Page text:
Why New Years Resolutions Fail

It’s quite simple – just like it takes less effort to be unhappy than happy, the same is true for accomplishing our goals. It’s much easier to fail and come up with excuses for our failures than it is to fail, reflect, and make changes. Many of us know someone who has made the commitment in the past (probably around New Years) to ‘lose 30 pounds’ or ‘learn a new language’. How many of these people are successful? To borrow a joke from a very funny comedian, “I was 100% set on getting a gym membership and staying committed. I woke up early, got dressed, got in my car and drove to the gym. I walked in confidently, ready to work out. I saw the office was on the second floor, and said to myself, ‘Ah, screw it,’ and turned around to go back home.” Funny because it’s true – for many of us.

However, there are a few things that can be done to almost guarantee our success in whatever goals we may set. First of all, we need to clearly outline what we want by setting a SMART goal:

Specific – A clear and specific goal is set
Measurable – Progress towards the goal can be measured
Achievable – The goal is realistic
Relevant – Achieving this goal matters
Time-bound – A schedule has been set for when the goal should be completed by

It’s very important that we identify these factors for our goals in order to increase our chances of staying committed and being successful. How do we know when to lose 30 pounds by? Does this actually matter to us? How will we know if we are progressing?

Secondly, if we are really committed to success, we should share our goals with a trusted friend (preferably someone who we are in contact with regularly, if not every day). By having a friend check in with us, we become accountable. They can help us stay on track, or give suggestions to improve our odds of success.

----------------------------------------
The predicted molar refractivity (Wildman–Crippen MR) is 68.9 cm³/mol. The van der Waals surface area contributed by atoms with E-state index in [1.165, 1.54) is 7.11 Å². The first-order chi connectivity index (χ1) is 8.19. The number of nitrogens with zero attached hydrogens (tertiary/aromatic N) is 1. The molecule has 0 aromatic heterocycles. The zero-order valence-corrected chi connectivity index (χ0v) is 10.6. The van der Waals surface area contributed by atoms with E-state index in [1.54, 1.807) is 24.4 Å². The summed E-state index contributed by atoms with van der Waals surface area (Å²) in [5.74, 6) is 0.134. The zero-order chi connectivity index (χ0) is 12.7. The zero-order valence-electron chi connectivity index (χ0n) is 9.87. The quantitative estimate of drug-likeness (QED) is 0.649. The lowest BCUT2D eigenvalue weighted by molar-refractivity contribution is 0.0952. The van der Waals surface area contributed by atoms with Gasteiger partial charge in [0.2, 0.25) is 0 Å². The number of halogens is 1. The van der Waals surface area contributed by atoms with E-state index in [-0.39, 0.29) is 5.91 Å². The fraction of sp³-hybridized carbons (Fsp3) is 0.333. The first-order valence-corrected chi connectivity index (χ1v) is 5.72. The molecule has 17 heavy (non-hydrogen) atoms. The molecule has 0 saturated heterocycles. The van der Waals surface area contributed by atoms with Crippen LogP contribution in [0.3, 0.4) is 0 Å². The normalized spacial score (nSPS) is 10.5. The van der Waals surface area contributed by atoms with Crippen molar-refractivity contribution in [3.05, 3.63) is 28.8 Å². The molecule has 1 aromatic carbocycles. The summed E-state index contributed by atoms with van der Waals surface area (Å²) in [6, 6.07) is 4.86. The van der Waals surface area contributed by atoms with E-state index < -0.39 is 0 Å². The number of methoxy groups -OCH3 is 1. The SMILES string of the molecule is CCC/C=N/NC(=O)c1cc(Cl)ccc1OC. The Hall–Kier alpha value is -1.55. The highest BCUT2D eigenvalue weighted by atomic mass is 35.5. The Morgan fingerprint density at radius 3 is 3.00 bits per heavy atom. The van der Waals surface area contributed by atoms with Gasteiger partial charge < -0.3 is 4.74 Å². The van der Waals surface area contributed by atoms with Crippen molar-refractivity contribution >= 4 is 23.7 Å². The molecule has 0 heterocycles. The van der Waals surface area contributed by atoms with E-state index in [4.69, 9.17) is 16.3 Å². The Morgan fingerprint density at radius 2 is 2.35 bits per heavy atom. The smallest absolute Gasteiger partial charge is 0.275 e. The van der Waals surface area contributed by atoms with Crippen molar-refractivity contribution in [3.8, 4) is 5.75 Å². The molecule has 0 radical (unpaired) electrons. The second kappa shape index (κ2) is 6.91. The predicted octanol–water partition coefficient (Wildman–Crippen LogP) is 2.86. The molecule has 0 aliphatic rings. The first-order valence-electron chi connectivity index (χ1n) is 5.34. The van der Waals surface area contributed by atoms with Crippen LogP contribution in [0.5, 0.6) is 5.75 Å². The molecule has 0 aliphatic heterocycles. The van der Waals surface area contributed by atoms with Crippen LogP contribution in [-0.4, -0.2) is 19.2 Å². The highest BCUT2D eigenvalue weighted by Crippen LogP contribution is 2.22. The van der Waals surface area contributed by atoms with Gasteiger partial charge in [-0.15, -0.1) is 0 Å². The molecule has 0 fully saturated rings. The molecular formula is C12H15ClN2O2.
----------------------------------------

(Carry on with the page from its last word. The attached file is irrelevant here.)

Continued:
The last thing we need to do in order to improve our odds is the most important, and ties in with the ‘achievable’ aspect of a SMART goal. As we previously mentioned, it takes more effort to achieve our goals. To negate this effect, we should start out by setting very easy goals for ourselves. This way, the effort is minimal and the likelihood of adhering to what we’ve set out to do increases. Furthermore, when we accomplish these ‘easy’ goals, we’ll feel more motivated to continue. Instead of saying we want to ‘lose 30 pounds’, maybe we should start with something super simple like doing 5 minutes of exercise when we wake up.

If we are really committed to making a change, whether it’s New Years or not, we should try these small steps and see what a big difference they can make. Set a SMART goal, have a friend regularly check in with our progress, and set tiny, easy goals in order to build confidence and success.

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